Author(s): Eriksson K, Holmgren J
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Abstract Mucosal vaccines may be used both to prevent mucosal infections through the activation of antimicrobial immunity and to treat systemic inflammatory diseases through the induction of antigen-specific mucosal tolerance. New, efficient mucosal adjuvants for human use have been designed based on, amongst others, bacterial toxins and their derivatives, CpG-containing DNA, and different cytokines and chemokines, with the aim of improving the induction of mucosal Th1 and Th2 responses. Mucosal delivery systems, in particular virus-like particles, have been shown to enhance the binding, uptake and half-life of the antigens, as well as target the vaccine to mucosal surfaces. DNA vaccines are currently being developed for administration at mucosal surfaces. However, there have also been failures, such as the withdrawal of an oral vaccine against rotavirus diarrhea and a nasal vaccine against influenza, because of their potential side effects.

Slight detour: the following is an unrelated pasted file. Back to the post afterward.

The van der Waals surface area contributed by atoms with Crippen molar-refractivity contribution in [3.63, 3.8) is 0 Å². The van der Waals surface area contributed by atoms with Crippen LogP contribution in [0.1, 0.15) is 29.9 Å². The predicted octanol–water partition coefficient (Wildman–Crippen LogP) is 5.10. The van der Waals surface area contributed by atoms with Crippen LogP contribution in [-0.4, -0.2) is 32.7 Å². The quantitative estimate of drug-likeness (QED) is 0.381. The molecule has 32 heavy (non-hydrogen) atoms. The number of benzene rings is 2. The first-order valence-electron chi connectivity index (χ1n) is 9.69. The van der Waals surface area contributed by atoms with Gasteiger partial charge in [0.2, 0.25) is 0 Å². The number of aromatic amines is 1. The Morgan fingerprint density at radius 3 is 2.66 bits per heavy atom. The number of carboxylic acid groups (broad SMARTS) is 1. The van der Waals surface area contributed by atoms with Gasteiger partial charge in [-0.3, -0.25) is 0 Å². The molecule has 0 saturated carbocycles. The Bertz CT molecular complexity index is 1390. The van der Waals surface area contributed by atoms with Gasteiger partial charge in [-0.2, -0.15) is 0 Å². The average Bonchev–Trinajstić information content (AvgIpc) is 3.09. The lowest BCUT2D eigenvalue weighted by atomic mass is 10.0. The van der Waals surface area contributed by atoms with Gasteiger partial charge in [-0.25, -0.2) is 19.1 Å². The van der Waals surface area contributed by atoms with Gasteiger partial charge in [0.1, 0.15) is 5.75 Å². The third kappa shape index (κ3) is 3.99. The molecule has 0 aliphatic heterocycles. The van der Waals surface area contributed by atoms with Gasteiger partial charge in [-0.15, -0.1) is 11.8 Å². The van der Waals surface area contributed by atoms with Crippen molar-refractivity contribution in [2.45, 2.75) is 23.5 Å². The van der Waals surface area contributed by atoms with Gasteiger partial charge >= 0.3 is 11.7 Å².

This article was published in Curr Opin Immunol
and referenced in Journal of Vaccines & Vaccination